Message="All documents were uploaded successfully. Ultrices sagittis orci a scelerisque. Aliquet risus feugiat in ante metus dictum at tempor commodo. Auctor augue mauris augue neque gravida.">
        <Button Content="Action"
            Click="BackupInfoBarButton_Click" />

A sample of an InfoBar in the Success state multiline title and message InfoBar

Custom content

XAML content can be added to an InfoBar using the Content property. It will appear in its own line below the rest of the control content. The InfoBar will expand to fit the content defined.

<InfoBar x:Name="BackupInProgressNotification"
    Title="Backup in progress"
    Message="Your documents are being saved to the cloud"
        <ProgressBar IsIndeterminate="True" Margin="0,0,0,6" MaxWidth="200"/>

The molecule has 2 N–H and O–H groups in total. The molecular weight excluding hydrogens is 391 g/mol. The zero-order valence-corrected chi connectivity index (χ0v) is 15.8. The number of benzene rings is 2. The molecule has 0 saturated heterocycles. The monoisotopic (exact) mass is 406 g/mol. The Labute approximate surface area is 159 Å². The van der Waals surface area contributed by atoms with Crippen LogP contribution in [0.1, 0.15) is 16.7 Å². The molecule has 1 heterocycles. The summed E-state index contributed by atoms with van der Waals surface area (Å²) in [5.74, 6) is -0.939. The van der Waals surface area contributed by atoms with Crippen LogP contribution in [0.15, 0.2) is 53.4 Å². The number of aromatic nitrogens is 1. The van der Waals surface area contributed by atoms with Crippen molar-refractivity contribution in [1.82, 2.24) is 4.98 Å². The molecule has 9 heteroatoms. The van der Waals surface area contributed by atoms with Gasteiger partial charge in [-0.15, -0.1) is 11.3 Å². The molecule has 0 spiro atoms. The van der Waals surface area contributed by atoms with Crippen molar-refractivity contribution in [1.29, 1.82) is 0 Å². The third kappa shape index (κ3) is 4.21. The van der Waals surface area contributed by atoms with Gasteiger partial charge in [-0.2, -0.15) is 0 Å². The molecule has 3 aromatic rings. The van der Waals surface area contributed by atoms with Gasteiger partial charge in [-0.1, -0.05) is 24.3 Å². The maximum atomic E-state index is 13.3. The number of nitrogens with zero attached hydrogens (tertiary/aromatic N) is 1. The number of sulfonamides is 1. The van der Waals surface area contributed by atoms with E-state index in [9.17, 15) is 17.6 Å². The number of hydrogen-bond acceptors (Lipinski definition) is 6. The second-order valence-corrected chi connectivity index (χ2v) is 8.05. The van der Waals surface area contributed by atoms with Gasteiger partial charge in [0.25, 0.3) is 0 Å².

A sample of an InfoBar in its default state with an indeterminate progress bar

Lightweight styling

You can modify the default Style and ControlTemplate to give the control a unique appearance. See the Control Style and Template section of the InfoBar API docs for a list of the available theme resources.

For more info, see the Light-weight styling section of the Styling controls article.

For example, the following causes the background color for all informational InfoBars on a page to be blue:

    <x:SolidColorBrush x:Key="InfoBarInformationalSeverityBackgroundBrush" Color="LightBlue"></x:SolidColorBrush>

Canceling close

The Closing event can be used to cancel and/or defer the close of an InfoBar. This can be used to keep the InfoBar open or allow time for a custom action to occur. When the closing of an InfoBar is canceled, IsOpen will go back to true. A programmatic close can also be canceled.

<InfoBar x:Name="UpdateAvailable"
    Title="Update Available"
    Message="Please close this tip to apply required security updates to this application"
public void InfoBar_Closing(InfoBar sender, InfoBarClosingEventArgs args)
    if (args.Reason == InfoBarCloseReason.CloseButton) 
        if (!ApplyUpdates()) 
            // could not apply updates - do not close
            args.Cancel = true;